The Future of Melanoma Treatment May Be Complex, But 'Where There's a Will, There's a Way'
Research in the melanoma space is finding itself facing complex challenges in implementing CAR-T cell therapy, but according to one expert these challenges are not insurmountable.
BY Jessica Skarzynski
PUBLISHED July 27, 2020
As the treatment landscape for melanoma continues to evolve, scientists will likely focus more on the logistics of T-cell therapies and how to deliver them effectively across many modalities, according to Dr. Jason Luke, director of the Cancer Immunotherapeutics Center at UPMC and the University of Pittsburgh.
Recently, Luke spoke with CURE®’s sister publication, OncLive®, about what the future holds for the melanoma treatment landscape, and what kind of role T-cell therapy plays in that space. And while the complexity of these new treatments will become a factor, Luke explained, “Where there's a will there's a way, and when treatments work, we find a way to do it.”
OncLive: Can you start with discussing what you think the futures of T-cell therapy and melanoma look like, in your opinion?
Luke: In metastatic melanoma we've had a breakthrough with immune checkpoint blockade as a kind of immunotherapy, but also on the near-term horizon is the use of cellular therapies based on T-cells, and that really comes in two flavors.
The immediate is going to be the harvest of tumor infiltrating lymphocytes (TIL), and then building them up in the lab and giving them back to patients as a therapeutic modality. So in the refractory disease setting, there's already been a phase two clinical trial that has registration intent, in fact, showing that in patients who are progressed on everything, if you can harvest the tumor by surgery, grow these cells up in the lab, then give them back the patient, upwards of 40% of patients, again in the completely refractory disease setting, can have a response. So, it's very likely that therapy is going to be approved by the FDA, and I think that's really going to become part of standard practice moving into the future.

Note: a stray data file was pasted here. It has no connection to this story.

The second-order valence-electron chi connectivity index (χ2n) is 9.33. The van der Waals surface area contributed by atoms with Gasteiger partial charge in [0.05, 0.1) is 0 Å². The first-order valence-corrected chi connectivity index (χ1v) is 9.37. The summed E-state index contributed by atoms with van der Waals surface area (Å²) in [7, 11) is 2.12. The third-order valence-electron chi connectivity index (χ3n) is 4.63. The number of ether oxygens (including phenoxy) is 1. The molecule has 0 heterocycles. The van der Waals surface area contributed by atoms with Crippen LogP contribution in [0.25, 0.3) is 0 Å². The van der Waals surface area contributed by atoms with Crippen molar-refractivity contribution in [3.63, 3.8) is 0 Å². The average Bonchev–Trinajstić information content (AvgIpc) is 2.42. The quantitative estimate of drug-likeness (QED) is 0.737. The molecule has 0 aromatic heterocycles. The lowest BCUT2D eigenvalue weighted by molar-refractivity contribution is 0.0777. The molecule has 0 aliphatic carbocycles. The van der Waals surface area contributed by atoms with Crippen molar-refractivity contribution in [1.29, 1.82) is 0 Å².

Further out is using engineered cells. Those can be T-cell-directed therapies in which we actually insert a T-cell receptor into T-cells from the patient, as well as chimeric antigen receptor T-cells, where we actually drive a T-cell with an enhanced antigen, that drives itself to go after the cancer. I think the latter two are actually further out in terms of treatment modalities, but certainly T-cell based therapies are on the near horizon.
What steps needs to be taken over the next five years, for example, to make the best use of T-cell therapy?
So, as T-cell therapies come into standard practice, we really have to think about what the infrastructure is going to look like in order to actually pull off these kinds of treatments. Again, the complexity is much greater than say, infusing a drug in an outpatient setting, because for TIL therapy, patients undergo surgery, that tumor has to be processed adequately in the lab, it needs to be usually shipped out to a vendor and then shipped back. The patient has to be brought into the inpatient setting to begin chemotherapy prior to the TIL (therapy). There are a lot of moving pieces here that will be different than the usual ambulatory practice.
And then as we think further out about other T-cell based therapies like TCR based T cells or CAR T-cells, that again introduces this complexity where we actually have to bring large volumes of white blood cells out of a patient, transduce those T-cells in the lab, and then give them back to patients. So again, a multi-modality treatment that requires both an inpatient component and outpatient component and quite a bit of laboratory complexity. But I would say that, where there's a will there's a way, and when treatments work, we find a way to do it.